On Wednesday the Office for Budget Responsibility, which produces independent forecasts for the UK government, published a forecast that reductions in business investment would reduce the country’s long-term economic potential by 1.1 per cent by 2018. This prompted anger among pro-Leave politicians, who accused the OBR of producing “another utter doom and gloom scenario” and called its forecasts worthless.

Defenders of the OBR fought back by pointing out that many of its predictions were noticeably more positive than those made by other bodies, including the Treasury.

For the third quarter the rest of the increase in GDP was explained by household consumption increasing 0.7 per cent, government consumption growing by 0.4 per cent and the UK’s trade deficit narrowing slightly compared with the previous quarter.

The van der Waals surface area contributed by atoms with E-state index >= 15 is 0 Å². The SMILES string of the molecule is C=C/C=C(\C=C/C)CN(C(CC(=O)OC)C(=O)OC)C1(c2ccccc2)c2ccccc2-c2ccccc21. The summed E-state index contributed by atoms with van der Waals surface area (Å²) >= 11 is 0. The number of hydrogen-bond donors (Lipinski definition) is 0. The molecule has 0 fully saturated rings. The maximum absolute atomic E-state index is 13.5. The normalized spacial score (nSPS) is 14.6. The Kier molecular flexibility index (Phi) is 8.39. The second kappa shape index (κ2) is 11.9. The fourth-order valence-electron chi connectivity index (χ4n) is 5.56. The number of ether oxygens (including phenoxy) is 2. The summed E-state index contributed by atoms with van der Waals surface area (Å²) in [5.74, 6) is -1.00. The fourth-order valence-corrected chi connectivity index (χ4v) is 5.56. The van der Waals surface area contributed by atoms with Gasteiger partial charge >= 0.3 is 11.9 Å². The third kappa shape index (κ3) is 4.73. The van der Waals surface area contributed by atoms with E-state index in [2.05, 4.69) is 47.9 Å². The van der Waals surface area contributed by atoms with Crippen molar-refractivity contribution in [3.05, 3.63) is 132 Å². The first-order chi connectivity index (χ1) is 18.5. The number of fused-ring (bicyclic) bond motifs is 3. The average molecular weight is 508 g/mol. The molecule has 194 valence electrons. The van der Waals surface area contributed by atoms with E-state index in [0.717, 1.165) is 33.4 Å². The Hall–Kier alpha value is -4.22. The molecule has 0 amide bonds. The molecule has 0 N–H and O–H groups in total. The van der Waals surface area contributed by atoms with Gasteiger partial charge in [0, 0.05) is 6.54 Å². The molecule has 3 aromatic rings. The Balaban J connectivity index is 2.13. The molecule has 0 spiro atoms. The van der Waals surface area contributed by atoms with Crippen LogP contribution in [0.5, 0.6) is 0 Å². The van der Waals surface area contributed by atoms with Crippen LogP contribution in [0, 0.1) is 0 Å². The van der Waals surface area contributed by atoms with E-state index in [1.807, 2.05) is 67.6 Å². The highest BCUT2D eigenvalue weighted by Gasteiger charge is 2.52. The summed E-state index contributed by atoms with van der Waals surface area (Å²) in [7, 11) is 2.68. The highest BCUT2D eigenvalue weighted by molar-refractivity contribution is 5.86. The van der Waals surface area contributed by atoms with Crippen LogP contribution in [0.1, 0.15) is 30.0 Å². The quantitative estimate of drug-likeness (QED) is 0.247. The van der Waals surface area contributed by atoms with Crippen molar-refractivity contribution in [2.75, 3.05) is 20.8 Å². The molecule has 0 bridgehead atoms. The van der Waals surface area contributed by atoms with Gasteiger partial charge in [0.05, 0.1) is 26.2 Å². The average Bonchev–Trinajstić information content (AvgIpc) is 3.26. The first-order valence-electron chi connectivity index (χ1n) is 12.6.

However, big swings in the amount of gold held by British households and companies rather than trade in other goods and services accounted for the improvement in the trade balance. This is a very volatile part of GDP and unlikely to be related to any fundamental change in the economy.

Employee compensation — wages, pension contributions and in-kind payments — increased 0.7 per cent, unadjusted for inflation. This was the biggest contributor to growth in incomes. Corporate profits rose 0.2 per cent.

The index of services, which was published the same day, showed growth in the sector had kept pace with recent trends. Services account for about 80 per cent of the UK’s economic output.

 

UK economic growth

Business investment boots UK economic growth after Brexit vote.

Expansion beats forecasts though many decisions were taken before EU referendum.